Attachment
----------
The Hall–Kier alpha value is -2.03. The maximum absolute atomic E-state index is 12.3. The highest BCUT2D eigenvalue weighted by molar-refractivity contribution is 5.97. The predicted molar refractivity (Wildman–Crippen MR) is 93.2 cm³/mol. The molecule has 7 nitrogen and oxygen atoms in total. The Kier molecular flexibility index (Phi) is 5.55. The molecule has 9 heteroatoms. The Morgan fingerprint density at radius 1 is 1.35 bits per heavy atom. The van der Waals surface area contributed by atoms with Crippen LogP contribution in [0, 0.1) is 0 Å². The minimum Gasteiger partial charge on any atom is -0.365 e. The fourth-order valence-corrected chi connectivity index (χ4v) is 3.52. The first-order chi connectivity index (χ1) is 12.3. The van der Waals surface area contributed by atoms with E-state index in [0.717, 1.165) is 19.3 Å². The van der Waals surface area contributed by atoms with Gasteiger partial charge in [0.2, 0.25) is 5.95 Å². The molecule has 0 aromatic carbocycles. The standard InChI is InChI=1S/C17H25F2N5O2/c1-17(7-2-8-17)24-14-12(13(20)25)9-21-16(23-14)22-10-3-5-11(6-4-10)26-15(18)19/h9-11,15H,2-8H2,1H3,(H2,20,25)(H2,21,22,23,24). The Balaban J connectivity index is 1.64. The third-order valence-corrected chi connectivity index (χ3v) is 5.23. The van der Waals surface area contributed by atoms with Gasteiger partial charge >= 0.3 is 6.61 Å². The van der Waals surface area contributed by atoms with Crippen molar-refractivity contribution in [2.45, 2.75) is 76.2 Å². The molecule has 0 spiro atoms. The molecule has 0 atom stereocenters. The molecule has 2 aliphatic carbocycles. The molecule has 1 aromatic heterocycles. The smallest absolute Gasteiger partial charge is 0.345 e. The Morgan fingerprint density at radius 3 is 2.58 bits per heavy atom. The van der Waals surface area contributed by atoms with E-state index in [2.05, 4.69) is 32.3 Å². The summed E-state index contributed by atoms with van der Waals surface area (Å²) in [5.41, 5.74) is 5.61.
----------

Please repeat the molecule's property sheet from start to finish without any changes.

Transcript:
The Hall–Kier alpha value is -2.03. The maximum absolute atomic E-state index is 12.3. The highest BCUT2D eigenvalue weighted by molar-refractivity contribution is 5.97. The predicted molar refractivity (Wildman–Crippen MR) is 93.2 cm³/mol. The molecule has 7 nitrogen and oxygen atoms in total. The Kier molecular flexibility index (Phi) is 5.55. The molecule has 9 heteroatoms. The Morgan fingerprint density at radius 1 is 1.35 bits per heavy atom. The van der Waals surface area contributed by atoms with Crippen LogP contribution in [0, 0.1) is 0 Å². The minimum Gasteiger partial charge on any atom is -0.365 e. The fourth-order valence-corrected chi connectivity index (χ4v) is 3.52. The first-order chi connectivity index (χ1) is 12.3. The van der Waals surface area contributed by atoms with E-state index in [0.717, 1.165) is 19.3 Å². The van der Waals surface area contributed by atoms with Gasteiger partial charge in [0.2, 0.25) is 5.95 Å². The molecule has 0 aromatic carbocycles. The standard InChI is InChI=1S/C17H25F2N5O2/c1-17(7-2-8-17)24-14-12(13(20)25)9-21-16(23-14)22-10-3-5-11(6-4-10)26-15(18)19/h9-11,15H,2-8H2,1H3,(H2,20,25)(H2,21,22,23,24). The Balaban J connectivity index is 1.64. The third-order valence-corrected chi connectivity index (χ3v) is 5.23. The van der Waals surface area contributed by atoms with Gasteiger partial charge >= 0.3 is 6.61 Å². The van der Waals surface area contributed by atoms with Crippen molar-refractivity contribution in [2.45, 2.75) is 76.2 Å². The molecule has 0 spiro atoms. The molecule has 0 atom stereocenters. The molecule has 2 aliphatic carbocycles. The molecule has 1 aromatic heterocycles. The smallest absolute Gasteiger partial charge is 0.345 e. The Morgan fingerprint density at radius 3 is 2.58 bits per heavy atom. The van der Waals surface area contributed by atoms with E-state index in [2.05, 4.69) is 32.3 Å². The summed E-state index contributed by atoms with van der Waals surface area (Å²) in [5.41, 5.74) is 5.61.